Send in the troops against caterpillars

Although the weather is still trying its best to push below freezing, gardeners have been advised that they can force caterpillars to stop munching on their vegetables by sending in a team of specialist predators.

According to a study cited in the Telegraph and published in Current Biology, the bee can act as a garden bouncer, expelling any unwanted caterpillars and protecting plants.

While bees buzz around the garden, the beating of their wings whips up a mini-storm, sending tiny bursts of wind towards hungry caterpillars.

The little pests have hairs that pick up on these nuances and cause them to become stressed as they sense danger.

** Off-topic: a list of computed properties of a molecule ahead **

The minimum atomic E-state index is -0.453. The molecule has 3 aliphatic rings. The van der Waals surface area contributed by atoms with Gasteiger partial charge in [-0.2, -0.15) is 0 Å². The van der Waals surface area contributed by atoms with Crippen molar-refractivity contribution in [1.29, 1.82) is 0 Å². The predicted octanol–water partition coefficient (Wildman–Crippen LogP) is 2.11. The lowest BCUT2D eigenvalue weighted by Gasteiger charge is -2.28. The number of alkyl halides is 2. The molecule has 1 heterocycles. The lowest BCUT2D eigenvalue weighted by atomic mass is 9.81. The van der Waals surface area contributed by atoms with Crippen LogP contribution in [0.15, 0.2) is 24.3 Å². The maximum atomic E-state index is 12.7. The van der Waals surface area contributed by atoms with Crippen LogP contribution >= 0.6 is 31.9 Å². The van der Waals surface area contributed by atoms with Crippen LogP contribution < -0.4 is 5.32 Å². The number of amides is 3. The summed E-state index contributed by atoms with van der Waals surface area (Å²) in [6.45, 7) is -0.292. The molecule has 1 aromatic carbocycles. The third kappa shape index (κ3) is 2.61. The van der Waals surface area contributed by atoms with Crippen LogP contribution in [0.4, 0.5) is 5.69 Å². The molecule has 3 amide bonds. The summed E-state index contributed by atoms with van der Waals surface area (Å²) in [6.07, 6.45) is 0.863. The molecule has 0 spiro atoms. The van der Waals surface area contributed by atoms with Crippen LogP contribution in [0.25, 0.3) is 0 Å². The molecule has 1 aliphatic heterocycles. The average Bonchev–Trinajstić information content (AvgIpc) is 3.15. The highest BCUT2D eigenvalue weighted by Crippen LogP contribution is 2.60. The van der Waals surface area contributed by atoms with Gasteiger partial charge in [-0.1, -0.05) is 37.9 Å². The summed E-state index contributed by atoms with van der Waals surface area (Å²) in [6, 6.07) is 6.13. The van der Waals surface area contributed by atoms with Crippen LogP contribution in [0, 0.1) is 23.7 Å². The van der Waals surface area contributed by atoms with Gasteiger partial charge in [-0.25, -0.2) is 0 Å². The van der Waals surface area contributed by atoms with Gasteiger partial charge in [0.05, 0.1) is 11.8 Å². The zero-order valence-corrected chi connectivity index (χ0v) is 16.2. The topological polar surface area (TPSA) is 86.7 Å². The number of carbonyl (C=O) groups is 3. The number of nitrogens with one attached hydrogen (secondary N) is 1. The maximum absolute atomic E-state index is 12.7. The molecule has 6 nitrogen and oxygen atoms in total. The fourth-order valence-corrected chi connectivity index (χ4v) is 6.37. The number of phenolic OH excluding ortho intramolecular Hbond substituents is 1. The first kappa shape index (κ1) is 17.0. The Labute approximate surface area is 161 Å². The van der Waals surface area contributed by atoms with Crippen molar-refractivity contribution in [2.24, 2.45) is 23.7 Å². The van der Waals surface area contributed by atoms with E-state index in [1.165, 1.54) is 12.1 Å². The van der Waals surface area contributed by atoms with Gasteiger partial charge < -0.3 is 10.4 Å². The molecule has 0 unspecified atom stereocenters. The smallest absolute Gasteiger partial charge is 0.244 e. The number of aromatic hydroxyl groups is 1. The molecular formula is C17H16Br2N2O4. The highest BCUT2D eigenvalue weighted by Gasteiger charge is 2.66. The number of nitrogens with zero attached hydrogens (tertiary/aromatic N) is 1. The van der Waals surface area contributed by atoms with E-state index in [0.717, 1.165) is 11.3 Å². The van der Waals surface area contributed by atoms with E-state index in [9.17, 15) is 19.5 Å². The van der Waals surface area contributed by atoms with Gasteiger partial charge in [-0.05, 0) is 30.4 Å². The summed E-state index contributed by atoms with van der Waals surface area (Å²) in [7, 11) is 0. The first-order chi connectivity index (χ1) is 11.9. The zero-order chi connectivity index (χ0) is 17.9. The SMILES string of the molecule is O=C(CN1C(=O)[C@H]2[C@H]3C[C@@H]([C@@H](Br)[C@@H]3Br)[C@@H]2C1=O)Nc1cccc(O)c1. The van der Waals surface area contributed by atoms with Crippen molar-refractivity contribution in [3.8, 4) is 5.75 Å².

This in turn causes them to stop eating, according to Biozentrum Universitys Jurgen Tautz.

"Our findings indicate for the first time that visiting honeybees provide plants with a totally unexpected advantage," he said.

"They not only transport pollen from flower to flower, but in addition also reduce plant destruction by herbivores."

According to the Royal Horticultural Society, plants located in a sunny place that is sheltered from the wind and rain are most likely to attract bees.